Cortisone is the most common injection used in the medical management of musculoskeletal conditions. Most people would know someone who has had a cortisone injection, or may have had one themselves. A recent article in the British Journal of Sports Medicine has done a terrific job in summarising the short and long term effects of cortisone injections on numerous body parts.
What is a cortisone steroid injection?
Cortisone is a synthetic version of cortisol, a steroid naturally produced by the body in response to stressors. It has strong anti-inflammatory properties and is often administered with a local anesthetic.
Common Conditions Cortisone is Prescribed For:
Lateral elbow pain – Tennis Elbow
Shoulder pain – Rotator Cuff, Bursitis
Lateral hip pain – Gluteal Tendinopathy, Bursitis
Osteoarthritis (OA) – Knee, Hip, Thumb
Tendinopathies – Achilles, Elbow, Hip, Shoulder
Short Term and Long Term Effects
In the majority of cases, the research demonstrates that the use of cortisone injections has potential short term benefits for most conditions and minimal to no benefit in the long term. However, it also shows that there is also definite harm when compared to conservative management at 6 months when used in lateral elbow pain or tennis elbow. Similarly for knee OA, there is a growing body of evidence showing increased harm to the knee joint over 2-4 years.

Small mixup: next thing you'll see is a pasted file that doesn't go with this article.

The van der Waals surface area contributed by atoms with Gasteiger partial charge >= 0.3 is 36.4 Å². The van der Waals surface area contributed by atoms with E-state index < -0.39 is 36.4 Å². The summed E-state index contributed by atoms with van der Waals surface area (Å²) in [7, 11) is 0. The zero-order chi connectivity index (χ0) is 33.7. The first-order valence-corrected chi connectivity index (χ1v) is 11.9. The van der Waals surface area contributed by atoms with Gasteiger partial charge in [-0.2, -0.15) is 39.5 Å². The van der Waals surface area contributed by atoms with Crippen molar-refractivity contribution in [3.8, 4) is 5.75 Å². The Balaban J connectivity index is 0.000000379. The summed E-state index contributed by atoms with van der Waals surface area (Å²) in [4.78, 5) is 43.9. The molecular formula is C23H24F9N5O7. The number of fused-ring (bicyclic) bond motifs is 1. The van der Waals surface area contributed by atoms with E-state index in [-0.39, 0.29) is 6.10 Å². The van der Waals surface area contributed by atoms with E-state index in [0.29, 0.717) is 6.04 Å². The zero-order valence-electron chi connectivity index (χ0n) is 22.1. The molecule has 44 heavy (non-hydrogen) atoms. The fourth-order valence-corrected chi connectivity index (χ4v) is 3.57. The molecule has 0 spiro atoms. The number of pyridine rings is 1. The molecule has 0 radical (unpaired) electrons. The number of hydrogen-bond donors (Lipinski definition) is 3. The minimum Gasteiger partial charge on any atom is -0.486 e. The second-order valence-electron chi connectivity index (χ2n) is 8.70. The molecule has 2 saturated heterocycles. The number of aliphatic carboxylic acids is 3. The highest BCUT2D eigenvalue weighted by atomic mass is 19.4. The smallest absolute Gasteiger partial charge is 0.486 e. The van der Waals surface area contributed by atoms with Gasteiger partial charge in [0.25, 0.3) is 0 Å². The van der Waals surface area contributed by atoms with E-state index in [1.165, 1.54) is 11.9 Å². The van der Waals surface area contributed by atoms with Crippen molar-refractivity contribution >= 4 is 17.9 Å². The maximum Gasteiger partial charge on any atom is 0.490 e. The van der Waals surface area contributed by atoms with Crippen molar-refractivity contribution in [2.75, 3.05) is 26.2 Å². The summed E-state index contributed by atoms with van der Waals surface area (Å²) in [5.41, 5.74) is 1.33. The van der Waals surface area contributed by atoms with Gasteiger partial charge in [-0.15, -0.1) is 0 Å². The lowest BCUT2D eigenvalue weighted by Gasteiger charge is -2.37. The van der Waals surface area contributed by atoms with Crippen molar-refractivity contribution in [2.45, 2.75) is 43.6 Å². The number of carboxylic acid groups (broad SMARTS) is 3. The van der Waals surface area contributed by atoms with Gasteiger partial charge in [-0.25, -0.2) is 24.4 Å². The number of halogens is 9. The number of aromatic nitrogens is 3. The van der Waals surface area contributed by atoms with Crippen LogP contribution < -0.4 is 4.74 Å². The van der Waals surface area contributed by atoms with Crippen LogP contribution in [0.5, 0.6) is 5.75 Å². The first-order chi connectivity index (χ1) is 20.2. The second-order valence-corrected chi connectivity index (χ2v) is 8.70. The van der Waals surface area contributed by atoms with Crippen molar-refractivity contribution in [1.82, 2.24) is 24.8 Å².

What else can I do to manage and treat my pain?
Gently loading the sensitive tissues will build the tissue’s capacity. From there, we can progressively strengthen the tendons, muscles and joints to increase their resilience and loading tolerance. Applying load management strategies and engaging in regular physical activity can be beneficial for inflammation and reduce sensitivity of the joint or tendon. Consulting with your health care professionals on the best treatment route for you is highly recommended. Teaming up with your Physiotherapist to discuss your condition and goals further so you can work together to develop your individualised load management program is of great benefit.
To get started on your treatment journey today, book with one of our Physiotherapists here.
You can also check out our Facebook and Youtube pages to see some of our favourite exercises for some of the conditions listed above.
Reference: Orchard JWCorticosteroid injections: glass half-full, half-empty or full then empty?British Journal of Sports Medicine Published Online First: 30 January 2020. doi: 10.1136/bjsports-2019-101250